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After the war, he continued advocating for the support of basic scientific research.In his 1945 report to President Roosevelt, titled “”, Bush called for the expansion of government funding to basic and applied sciences.The organization employed more than 6000 scientists by the end of the war, and supervised development of the atom bomb. Military and universities with a level of research funding not previously deployed, providing the universities with large, new revenue streams for establishment of laboratories, acquisition of equipment, and the conduct of pure and applied research.
Consider a future device for individual use, which is a sort of mechanized private file and library.
It needs a name, and to coin one at random, "memex" will do.
Ted Nelson, who coined the term “hypertext” in 1967, describes Bush’s article as describing the principles of it. He served as dean of the school of engineering at Massachusetts Institute of Technology, president of the Carnegie Institution of Washington D. and was the President’s top advisor during World War II.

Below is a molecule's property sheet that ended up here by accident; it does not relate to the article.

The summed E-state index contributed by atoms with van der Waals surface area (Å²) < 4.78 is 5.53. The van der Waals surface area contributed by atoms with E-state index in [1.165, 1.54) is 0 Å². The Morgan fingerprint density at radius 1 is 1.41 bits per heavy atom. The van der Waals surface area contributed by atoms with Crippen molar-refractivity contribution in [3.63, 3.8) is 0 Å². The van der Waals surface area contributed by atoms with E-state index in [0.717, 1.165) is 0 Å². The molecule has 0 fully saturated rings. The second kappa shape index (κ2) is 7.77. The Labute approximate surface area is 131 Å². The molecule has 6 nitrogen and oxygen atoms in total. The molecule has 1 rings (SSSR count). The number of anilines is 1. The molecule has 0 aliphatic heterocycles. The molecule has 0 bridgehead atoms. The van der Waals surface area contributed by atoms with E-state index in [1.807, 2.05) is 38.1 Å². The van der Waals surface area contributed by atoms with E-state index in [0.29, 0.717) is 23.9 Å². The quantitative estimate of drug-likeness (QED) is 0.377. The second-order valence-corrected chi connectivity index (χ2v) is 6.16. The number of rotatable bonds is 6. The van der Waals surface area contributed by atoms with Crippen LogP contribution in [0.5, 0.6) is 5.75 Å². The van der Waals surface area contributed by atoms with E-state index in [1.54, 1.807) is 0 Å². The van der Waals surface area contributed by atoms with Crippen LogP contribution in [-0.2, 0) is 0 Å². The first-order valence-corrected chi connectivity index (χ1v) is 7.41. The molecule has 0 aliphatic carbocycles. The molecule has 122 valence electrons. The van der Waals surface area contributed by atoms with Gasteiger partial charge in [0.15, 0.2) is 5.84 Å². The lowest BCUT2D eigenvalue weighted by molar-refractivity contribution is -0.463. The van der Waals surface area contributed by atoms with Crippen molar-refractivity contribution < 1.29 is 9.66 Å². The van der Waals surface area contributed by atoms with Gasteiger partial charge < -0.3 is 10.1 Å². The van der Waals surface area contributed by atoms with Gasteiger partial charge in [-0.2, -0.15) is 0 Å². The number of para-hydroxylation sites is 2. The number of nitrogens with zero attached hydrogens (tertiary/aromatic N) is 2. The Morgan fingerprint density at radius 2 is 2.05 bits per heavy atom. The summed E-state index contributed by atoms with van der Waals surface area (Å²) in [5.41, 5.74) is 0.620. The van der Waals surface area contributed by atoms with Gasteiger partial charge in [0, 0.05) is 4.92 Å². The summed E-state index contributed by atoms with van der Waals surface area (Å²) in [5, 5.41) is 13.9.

He was chairman of the President’s National Defense Research Committee (1940) Director of the Office of Scientific Research and Development (1941–1947), Chairman of the National Advisory Committee for Aeronautics (1939–1941), founder of the National Science Foundation and was a central figure in the development of nuclear fission and the Manhattan Project.
“A memex is a device in which an individual stores his books, records and communications and which is mechanized so that it may be consulted with exceeding speed and flexibility.
It is an enlarged intimate supplement to his memory.” The article goes on to describe the physical desk as having a set of translucent screens, keyboard, buttons and levers.
The vision stamped by memex strongly inspired succeeding generations of scientists and engineers who built the Internet, notably J.
Vannevar Bush was born on March 11, 1890, in Everett, Massachusetts. As head of the committee, Bush initiated the Manhattan project, contributing significantly to the Allied victory.
However, Vannevar Bush's most direct influence on the development of the Internet comes from his visionary description of an information system he called "memex", in an article titled published in the Atlantic Monthly in July, 1945, in which he describes the first automated information management system (see excerpt top of this page). Many leading researchers realized that a memex type system would eventually be built, and worked to help realize it.
Bush's memex was a breakthrough revelation, an information centric application of electronic technology not previously considered. Only now, more than 50 years later, is Bush's dream becoming fully realized with the development of personal computers, the web, and search engines.